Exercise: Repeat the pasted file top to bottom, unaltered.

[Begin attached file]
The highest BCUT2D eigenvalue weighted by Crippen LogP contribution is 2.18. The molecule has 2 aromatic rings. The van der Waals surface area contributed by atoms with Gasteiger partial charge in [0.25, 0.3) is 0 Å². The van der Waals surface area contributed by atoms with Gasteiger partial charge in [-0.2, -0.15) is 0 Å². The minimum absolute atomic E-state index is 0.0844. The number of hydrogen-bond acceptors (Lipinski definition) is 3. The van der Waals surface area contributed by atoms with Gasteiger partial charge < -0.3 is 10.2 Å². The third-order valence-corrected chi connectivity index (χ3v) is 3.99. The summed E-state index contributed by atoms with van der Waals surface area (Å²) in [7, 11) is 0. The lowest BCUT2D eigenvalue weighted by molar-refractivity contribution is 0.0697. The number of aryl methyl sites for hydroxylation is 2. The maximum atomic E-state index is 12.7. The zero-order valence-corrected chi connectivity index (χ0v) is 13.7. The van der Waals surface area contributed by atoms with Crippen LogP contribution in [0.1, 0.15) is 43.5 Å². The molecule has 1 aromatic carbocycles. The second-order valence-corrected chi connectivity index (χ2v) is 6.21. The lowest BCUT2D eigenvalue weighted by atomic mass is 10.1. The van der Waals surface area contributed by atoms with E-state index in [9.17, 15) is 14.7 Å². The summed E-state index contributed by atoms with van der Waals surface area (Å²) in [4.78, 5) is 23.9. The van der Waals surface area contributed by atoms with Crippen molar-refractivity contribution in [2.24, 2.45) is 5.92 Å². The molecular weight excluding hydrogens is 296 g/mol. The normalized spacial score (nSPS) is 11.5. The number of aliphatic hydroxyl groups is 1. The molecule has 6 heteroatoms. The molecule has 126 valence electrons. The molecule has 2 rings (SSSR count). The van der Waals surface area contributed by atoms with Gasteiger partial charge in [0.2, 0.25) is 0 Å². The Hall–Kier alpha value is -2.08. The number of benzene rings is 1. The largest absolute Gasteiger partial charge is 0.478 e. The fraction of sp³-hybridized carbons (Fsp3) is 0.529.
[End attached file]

The highest BCUT2D eigenvalue weighted by Crippen LogP contribution is 2.18. The molecule has 2 aromatic rings. The van der Waals surface area contributed by atoms with Gasteiger partial charge in [0.25, 0.3) is 0 Å². The van der Waals surface area contributed by atoms with Gasteiger partial charge in [-0.2, -0.15) is 0 Å². The minimum absolute atomic E-state index is 0.0844. The number of hydrogen-bond acceptors (Lipinski definition) is 3. The van der Waals surface area contributed by atoms with Gasteiger partial charge < -0.3 is 10.2 Å². The third-order valence-corrected chi connectivity index (χ3v) is 3.99. The summed E-state index contributed by atoms with van der Waals surface area (Å²) in [7, 11) is 0. The lowest BCUT2D eigenvalue weighted by molar-refractivity contribution is 0.0697. The number of aryl methyl sites for hydroxylation is 2. The maximum atomic E-state index is 12.7. The zero-order valence-corrected chi connectivity index (χ0v) is 13.7. The van der Waals surface area contributed by atoms with Crippen LogP contribution in [0.1, 0.15) is 43.5 Å². The molecule has 1 aromatic carbocycles. The second-order valence-corrected chi connectivity index (χ2v) is 6.21. The lowest BCUT2D eigenvalue weighted by atomic mass is 10.1. The van der Waals surface area contributed by atoms with E-state index in [9.17, 15) is 14.7 Å². The summed E-state index contributed by atoms with van der Waals surface area (Å²) in [4.78, 5) is 23.9. The van der Waals surface area contributed by atoms with Crippen molar-refractivity contribution in [2.24, 2.45) is 5.92 Å². The molecular weight excluding hydrogens is 296 g/mol. The normalized spacial score (nSPS) is 11.5. The number of aliphatic hydroxyl groups is 1. The molecule has 6 heteroatoms. The molecule has 126 valence electrons. The molecule has 2 rings (SSSR count). The van der Waals surface area contributed by atoms with Gasteiger partial charge in [0.2, 0.25) is 0 Å². The Hall–Kier alpha value is -2.08. The number of benzene rings is 1. The largest absolute Gasteiger partial charge is 0.478 e. The fraction of sp³-hybridized carbons (Fsp3) is 0.529.